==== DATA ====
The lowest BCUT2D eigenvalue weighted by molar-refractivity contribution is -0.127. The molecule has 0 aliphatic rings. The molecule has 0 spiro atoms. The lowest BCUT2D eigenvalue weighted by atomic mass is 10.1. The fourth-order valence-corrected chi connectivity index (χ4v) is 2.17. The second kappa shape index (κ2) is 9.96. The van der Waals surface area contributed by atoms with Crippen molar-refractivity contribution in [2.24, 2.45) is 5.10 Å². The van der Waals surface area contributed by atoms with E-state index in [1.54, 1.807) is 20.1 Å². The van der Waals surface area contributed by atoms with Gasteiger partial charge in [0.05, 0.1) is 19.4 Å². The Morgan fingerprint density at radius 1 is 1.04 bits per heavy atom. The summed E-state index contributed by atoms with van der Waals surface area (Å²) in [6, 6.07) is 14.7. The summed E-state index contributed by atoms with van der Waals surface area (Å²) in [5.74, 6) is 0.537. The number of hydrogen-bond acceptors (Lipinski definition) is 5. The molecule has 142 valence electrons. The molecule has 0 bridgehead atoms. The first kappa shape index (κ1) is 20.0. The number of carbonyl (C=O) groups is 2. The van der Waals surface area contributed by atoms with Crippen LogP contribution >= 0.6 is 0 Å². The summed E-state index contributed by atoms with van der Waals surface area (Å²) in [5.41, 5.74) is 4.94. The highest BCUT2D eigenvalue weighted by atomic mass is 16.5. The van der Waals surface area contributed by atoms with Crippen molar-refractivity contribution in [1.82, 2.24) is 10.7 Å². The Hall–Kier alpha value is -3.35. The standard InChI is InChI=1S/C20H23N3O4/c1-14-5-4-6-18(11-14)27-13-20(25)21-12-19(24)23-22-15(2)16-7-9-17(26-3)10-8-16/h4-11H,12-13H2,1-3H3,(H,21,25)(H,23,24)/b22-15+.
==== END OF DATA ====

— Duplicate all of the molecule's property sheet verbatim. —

The lowest BCUT2D eigenvalue weighted by molar-refractivity contribution is -0.127. The molecule has 0 aliphatic rings. The molecule has 0 spiro atoms. The lowest BCUT2D eigenvalue weighted by atomic mass is 10.1. The fourth-order valence-corrected chi connectivity index (χ4v) is 2.17. The second kappa shape index (κ2) is 9.96. The van der Waals surface area contributed by atoms with Crippen molar-refractivity contribution in [2.24, 2.45) is 5.10 Å². The van der Waals surface area contributed by atoms with E-state index in [1.54, 1.807) is 20.1 Å². The van der Waals surface area contributed by atoms with Gasteiger partial charge in [0.05, 0.1) is 19.4 Å². The Morgan fingerprint density at radius 1 is 1.04 bits per heavy atom. The summed E-state index contributed by atoms with van der Waals surface area (Å²) in [6, 6.07) is 14.7. The summed E-state index contributed by atoms with van der Waals surface area (Å²) in [5.74, 6) is 0.537. The number of hydrogen-bond acceptors (Lipinski definition) is 5. The molecule has 142 valence electrons. The molecule has 0 bridgehead atoms. The first kappa shape index (κ1) is 20.0. The number of carbonyl (C=O) groups is 2. The van der Waals surface area contributed by atoms with Crippen LogP contribution >= 0.6 is 0 Å². The summed E-state index contributed by atoms with van der Waals surface area (Å²) in [5.41, 5.74) is 4.94. The highest BCUT2D eigenvalue weighted by atomic mass is 16.5. The van der Waals surface area contributed by atoms with Crippen molar-refractivity contribution in [1.82, 2.24) is 10.7 Å². The Hall–Kier alpha value is -3.35. The standard InChI is InChI=1S/C20H23N3O4/c1-14-5-4-6-18(11-14)27-13-20(25)21-12-19(24)23-22-15(2)16-7-9-17(26-3)10-8-16/h4-11H,12-13H2,1-3H3,(H,21,25)(H,23,24)/b22-15+.